U.S. Attorney General Jeff Sessions is moving to rescind Obama-era guidance that has generally allowed states to implement their own marijuana laws without federal interference.
Justice Department Issues Memo on Marijuana Enforcement https://t.co/tcNPpruHpp
— Justice Department (@TheJusticeDept) January 4, 2018
The move comes after nearly a year of conflicting signals from the attorney general about the Trump administration’s position on cannabis enforcement.
While President Trump pledged on the campaign trail to respect state laws, Sessions as a senator was long one of Congress’s most vocal legalization opponents.
Since being confirmed as attorney general last February, Sessions has said that the earlier Obama policy was “valid” and “valuable,” but also made clear that the Department of Justice was reviewing potential changes.
Under the so-called “Cole Memo,” named after the former Obama Justice Department deputy attorney general who authored it in 2013, the federal government set out certain criteria that, if followed, would allow states to implement their own laws mostly without intervention. Those areas concern issues like youth use, impaired driving and interstate trafficking.
Last April, Sessions directed a Justice Department task force to review the memo and make recommendations for possible changes.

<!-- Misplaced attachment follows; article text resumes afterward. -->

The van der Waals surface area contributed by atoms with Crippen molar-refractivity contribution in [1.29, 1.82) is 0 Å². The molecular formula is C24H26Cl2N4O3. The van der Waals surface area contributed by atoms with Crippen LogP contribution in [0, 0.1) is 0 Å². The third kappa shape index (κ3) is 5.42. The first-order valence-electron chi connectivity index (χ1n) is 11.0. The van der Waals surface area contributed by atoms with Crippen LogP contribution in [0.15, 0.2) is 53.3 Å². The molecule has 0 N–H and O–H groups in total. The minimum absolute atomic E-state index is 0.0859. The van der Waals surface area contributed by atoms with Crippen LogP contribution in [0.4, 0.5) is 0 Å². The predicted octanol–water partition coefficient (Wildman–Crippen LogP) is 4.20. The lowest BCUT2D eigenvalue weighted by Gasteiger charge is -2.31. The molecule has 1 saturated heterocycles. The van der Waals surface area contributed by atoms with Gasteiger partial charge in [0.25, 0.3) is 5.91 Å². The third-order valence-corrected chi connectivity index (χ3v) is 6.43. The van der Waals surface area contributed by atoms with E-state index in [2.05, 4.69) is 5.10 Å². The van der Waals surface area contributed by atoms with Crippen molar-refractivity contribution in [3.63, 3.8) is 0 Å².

However, that panel did not provide Sessions with any ammunition to support a crackdown on states, according to the Associated Press, which reviewed excerpts of the task force’s report to the attorney general.
More recently, in November, Sessions testified before Congress that the policy remained in effect. But he separately told reporters at a briefing that his department was actively conducting talks about potential changes to the policy.
Last month he held a closed-door meeting with longtime anti-legalization activists who urged him to step up federal marijuana enforcement.
A large number of members of Congress and state officials from both parties pushed back against the news.
In October, a Gallup poll found that 64 percent of Americans support legalizing marijuana, including majorities across party lines.
Sessions’s move was first reported Thursday morning by the Associated Press.
Photo courtesy of Gage Skidmore.